Tuesday, January 5, 2010

Illogic in the New Year

David McClure's "Hands Off Broadband Expansion" opinion piece in the Jan 1, 2009 Bangor Daily News was breath-takingly wrong-headed. He proposes recent election results as a repudiation of Net Neutrality legislation currently under discussion in Washington.  To label this a logical non-sequitar is to be kind.  The recent election results in Virginia and New Jersey say lots about Virginia and New Jersey. To say that prospective net neutrality rules had any bearing on either outcome borders on self-serving fantasy.

"Net Neutrality", and McClure's arguments against it,  are about control.  To what degree should the owner of a telecommunications link control how its customers use it?

The question seems simple at first, but its complexity and significance grow as one considers some examples.

 Should a phone company be able to restrict, or charge more to users of Voice Over Internet Protocol (VOIP) telephone links like Vonage or Skype?

How about a cable television company that wishes to block access to movies or television programming delivered over the Internet?

Should an Internet Service Provider be able to constrain services that compete with their own offerings?

Would it make a difference if, instead of assessing an end-user surcharge, the firm strong-armed providers of such services -- Netflix, Amazon, Google, Vonage, etc. -- access to the customers on its network?  Notwithstanding that such vendors already pay huge bandwidth charges to enable the sheer volume of their traffic to travel efficiently across the net.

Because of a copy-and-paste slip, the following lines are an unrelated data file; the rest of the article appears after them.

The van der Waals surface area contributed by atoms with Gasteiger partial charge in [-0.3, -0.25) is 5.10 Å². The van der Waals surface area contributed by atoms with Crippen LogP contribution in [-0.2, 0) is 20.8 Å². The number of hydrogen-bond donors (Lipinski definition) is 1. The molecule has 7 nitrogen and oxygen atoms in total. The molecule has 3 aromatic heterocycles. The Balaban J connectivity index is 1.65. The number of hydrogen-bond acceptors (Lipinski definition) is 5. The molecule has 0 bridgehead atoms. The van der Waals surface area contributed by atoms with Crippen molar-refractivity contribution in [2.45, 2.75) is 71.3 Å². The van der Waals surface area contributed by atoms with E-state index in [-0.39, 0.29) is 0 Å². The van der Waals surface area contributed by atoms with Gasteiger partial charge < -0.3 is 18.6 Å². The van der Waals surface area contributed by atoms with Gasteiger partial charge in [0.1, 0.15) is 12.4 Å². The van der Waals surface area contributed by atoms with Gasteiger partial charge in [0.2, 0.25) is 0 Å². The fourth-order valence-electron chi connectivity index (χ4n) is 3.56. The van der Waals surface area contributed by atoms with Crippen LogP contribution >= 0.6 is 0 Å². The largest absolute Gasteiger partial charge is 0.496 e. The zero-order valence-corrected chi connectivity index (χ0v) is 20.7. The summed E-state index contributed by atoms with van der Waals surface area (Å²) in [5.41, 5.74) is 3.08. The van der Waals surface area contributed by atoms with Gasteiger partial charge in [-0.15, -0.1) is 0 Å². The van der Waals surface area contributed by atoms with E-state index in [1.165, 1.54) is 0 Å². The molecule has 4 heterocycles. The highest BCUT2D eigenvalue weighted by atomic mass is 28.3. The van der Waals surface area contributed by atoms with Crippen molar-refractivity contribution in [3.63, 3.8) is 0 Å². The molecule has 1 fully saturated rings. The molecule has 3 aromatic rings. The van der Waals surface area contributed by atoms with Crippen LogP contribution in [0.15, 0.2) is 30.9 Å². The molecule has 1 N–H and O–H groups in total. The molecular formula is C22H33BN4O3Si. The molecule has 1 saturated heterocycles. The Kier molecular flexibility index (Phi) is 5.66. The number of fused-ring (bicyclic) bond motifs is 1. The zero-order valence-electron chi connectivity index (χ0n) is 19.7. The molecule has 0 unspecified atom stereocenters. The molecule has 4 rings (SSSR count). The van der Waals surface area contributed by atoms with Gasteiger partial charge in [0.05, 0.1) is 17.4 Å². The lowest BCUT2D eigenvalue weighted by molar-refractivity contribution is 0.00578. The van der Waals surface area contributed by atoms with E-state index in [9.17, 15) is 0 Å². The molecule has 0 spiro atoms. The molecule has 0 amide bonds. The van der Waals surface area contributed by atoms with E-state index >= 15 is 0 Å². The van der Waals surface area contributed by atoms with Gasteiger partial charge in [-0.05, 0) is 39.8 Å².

Let's shake off the "spin".  The continuing growth in Internet traffic itself guarantees both a demand for expanded capacity and willingness of customers large and small to pay for it. From McClure's perspective, this should be ignored and connectivity providers should erect virtual tollbooths to extract additional funds from deep-pocketed Internet companies (Google, Microsoft, etc.).

That being said, there are also a few valid reasons for constraint on link usage. Well-documented violations of the law -- fraud, child porn, virus and worm propagation being just some of the activities that should be excluded. There may well be cases where excessive traffic volumes dictate moment to moment management actions that protect other users from service impairment. I have reservations about the potential of large amounts of high-definition video to choke an ISPs network with insufficient capacity to carry it.  These legal and logistical concerns, however, are much different from control for the purpose of revenue enhancement.

The Net Neutrality movement arose out of recognition that "toll-booths", deals to favor one content provider over others, and similar proprietary traffic management schemes, could prevent realization of the full potential of high-bandwidth global communication links. Broadband has become so important that its corporate providers must acknowledge some degree of responsibility. Finding the appropriate balance point between a pure "public utility" perspective and the greater vitality of entrepreneurial Internet services is difficult.  It is where we are now.  We should not be swayed from the nuances of the arguments by such broad-brush political arguments as those of Mr. McClure.

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